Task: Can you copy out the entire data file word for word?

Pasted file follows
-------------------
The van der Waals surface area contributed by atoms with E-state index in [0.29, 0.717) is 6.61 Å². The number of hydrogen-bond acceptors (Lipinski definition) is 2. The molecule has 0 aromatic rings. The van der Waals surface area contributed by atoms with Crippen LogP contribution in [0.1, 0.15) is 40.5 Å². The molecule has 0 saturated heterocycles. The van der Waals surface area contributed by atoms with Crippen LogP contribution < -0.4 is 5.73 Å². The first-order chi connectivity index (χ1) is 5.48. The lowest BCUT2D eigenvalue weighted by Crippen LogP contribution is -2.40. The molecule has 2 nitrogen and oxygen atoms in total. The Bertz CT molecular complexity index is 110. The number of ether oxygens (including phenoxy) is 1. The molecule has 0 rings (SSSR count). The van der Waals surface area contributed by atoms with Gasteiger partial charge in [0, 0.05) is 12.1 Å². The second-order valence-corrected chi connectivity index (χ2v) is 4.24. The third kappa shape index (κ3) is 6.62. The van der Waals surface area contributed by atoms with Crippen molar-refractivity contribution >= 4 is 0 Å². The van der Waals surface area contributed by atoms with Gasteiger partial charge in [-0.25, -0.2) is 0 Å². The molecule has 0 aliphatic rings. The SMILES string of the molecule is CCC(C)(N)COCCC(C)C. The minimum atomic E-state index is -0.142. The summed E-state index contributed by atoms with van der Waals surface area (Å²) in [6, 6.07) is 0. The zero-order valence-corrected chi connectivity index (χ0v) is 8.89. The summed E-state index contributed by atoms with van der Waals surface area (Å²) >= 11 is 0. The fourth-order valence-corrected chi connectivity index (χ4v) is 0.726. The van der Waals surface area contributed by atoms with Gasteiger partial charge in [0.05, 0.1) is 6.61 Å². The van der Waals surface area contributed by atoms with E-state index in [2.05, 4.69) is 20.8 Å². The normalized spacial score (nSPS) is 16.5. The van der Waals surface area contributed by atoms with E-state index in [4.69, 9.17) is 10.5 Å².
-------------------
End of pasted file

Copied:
The van der Waals surface area contributed by atoms with E-state index in [0.29, 0.717) is 6.61 Å². The number of hydrogen-bond acceptors (Lipinski definition) is 2. The molecule has 0 aromatic rings. The van der Waals surface area contributed by atoms with Crippen LogP contribution in [0.1, 0.15) is 40.5 Å². The molecule has 0 saturated heterocycles. The van der Waals surface area contributed by atoms with Crippen LogP contribution < -0.4 is 5.73 Å². The first-order chi connectivity index (χ1) is 5.48. The lowest BCUT2D eigenvalue weighted by Crippen LogP contribution is -2.40. The molecule has 2 nitrogen and oxygen atoms in total. The Bertz CT molecular complexity index is 110. The number of ether oxygens (including phenoxy) is 1. The molecule has 0 rings (SSSR count). The van der Waals surface area contributed by atoms with Gasteiger partial charge in [0, 0.05) is 12.1 Å². The second-order valence-corrected chi connectivity index (χ2v) is 4.24. The third kappa shape index (κ3) is 6.62. The van der Waals surface area contributed by atoms with Crippen molar-refractivity contribution >= 4 is 0 Å². The van der Waals surface area contributed by atoms with Gasteiger partial charge in [-0.25, -0.2) is 0 Å². The molecule has 0 aliphatic rings. The SMILES string of the molecule is CCC(C)(N)COCCC(C)C. The minimum atomic E-state index is -0.142. The summed E-state index contributed by atoms with van der Waals surface area (Å²) in [6, 6.07) is 0. The zero-order valence-corrected chi connectivity index (χ0v) is 8.89. The summed E-state index contributed by atoms with van der Waals surface area (Å²) >= 11 is 0. The fourth-order valence-corrected chi connectivity index (χ4v) is 0.726. The van der Waals surface area contributed by atoms with Gasteiger partial charge in [0.05, 0.1) is 6.61 Å². The van der Waals surface area contributed by atoms with E-state index in [2.05, 4.69) is 20.8 Å². The normalized spacial score (nSPS) is 16.5. The van der Waals surface area contributed by atoms with E-state index in [4.69, 9.17) is 10.5 Å².